Prime Minister Stephen Harper’s Conservative Party will no longer have to experience the frustration of being a minority government. In today’s elections in Canada, the Tories won 167 seats in Parliament, easily surpassing the 155 necessary to form a majority. This will be Canada’s first majority government in nearly 10 years, which should make it easier for Harper to pass many of the items on his agenda, including the budget his party proposed in March.
The Liberals will no longer be the official opposition party, either. The New Democratic Party came in second place, with 102 seats to the Liberals’ paltry 34, so they will now sit opposite the Conservatives in Parliament. The Bloc Quebecois was also roundly defeated in its home province of Quebec, where the NDP did surprisingly well. As such, it seems like there are really only two viable parties in Parliament now: the Conservatives and the left-leaning NDP.
In the Northwest Territories, incumbent MP Dennis Bevington (NDP) handily beat his competitors in a hard-fought race. He came in first place with 45% of the vote, while Conservative candidate Sandy Lee was in a distant second place, with 32% of the vote, demonstrating that the was was not as close at it had seemed. Upon his re-election, Bevington commented,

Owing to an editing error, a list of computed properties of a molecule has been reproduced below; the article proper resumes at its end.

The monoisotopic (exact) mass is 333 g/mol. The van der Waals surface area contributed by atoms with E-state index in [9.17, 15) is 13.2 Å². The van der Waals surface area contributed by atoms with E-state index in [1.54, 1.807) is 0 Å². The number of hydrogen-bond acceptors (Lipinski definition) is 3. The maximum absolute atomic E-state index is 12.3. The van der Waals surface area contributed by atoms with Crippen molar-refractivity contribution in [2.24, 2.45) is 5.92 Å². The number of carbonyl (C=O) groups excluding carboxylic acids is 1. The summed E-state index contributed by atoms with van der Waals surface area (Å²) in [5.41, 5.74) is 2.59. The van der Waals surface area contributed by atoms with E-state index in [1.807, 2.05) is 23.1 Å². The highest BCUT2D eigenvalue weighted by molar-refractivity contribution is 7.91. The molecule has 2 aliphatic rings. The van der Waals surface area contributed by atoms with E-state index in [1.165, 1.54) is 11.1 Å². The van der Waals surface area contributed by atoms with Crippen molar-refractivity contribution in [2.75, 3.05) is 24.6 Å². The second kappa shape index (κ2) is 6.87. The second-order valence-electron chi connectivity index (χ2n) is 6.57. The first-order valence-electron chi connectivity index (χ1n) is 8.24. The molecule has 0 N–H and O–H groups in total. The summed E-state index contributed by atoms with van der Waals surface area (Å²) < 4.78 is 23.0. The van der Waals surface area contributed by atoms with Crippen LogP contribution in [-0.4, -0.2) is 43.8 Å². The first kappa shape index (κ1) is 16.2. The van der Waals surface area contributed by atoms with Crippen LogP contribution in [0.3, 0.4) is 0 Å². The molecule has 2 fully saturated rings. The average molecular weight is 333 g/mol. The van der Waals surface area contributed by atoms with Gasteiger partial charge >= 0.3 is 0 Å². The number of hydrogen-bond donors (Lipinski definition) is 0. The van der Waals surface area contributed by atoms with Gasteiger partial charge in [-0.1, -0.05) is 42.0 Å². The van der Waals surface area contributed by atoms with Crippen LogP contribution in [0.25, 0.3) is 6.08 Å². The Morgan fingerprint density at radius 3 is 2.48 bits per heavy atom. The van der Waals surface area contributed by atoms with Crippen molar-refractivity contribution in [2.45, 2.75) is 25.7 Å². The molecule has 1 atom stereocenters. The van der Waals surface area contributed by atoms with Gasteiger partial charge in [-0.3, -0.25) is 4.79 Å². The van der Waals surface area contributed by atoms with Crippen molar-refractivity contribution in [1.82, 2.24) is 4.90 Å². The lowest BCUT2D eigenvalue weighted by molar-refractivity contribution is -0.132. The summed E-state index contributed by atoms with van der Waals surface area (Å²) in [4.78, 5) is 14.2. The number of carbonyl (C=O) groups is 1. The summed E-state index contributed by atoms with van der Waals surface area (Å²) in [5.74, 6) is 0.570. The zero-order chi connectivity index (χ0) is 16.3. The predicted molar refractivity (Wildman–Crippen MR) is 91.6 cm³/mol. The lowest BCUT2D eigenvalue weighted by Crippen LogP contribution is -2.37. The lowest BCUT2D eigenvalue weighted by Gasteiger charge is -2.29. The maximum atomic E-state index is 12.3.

“I’ve worked with the Conservatives before over the last five years, I’ll work with them again…A Conservative majority means we’re going to be dealing with a lot of issues around crime that perhaps are not what Northerners want, but we’ll try very hard, I’m sure, to work with them.”
In the neighboring Yukon Territories, Conservative candidate Tory Reef surprisingly defeated Liberal incumbent Larry Bagnell. In Nunavut, Conservative incumbent Leona Aglukkaq won as well. She stated to reporters,
“I’m very proud of the results today…I think Nunavummiut recognize the contributions that the Conservative government has delivered in the North, and I want to get back to work as soon as I can.”
Thus, two of the three representatives of the territories will probably support Harper’s plans for the Arctic, along with the Northern Strategy. With Bagnell, the former Official Opposition Critic for Arctic Issues and Northern Development, out of office, perhaps Bevington will take over this role.
I’ll have more analysis on the consequences of the Conservative victory on the Arctic in the coming days.
Full election coverage from the Globe and Mail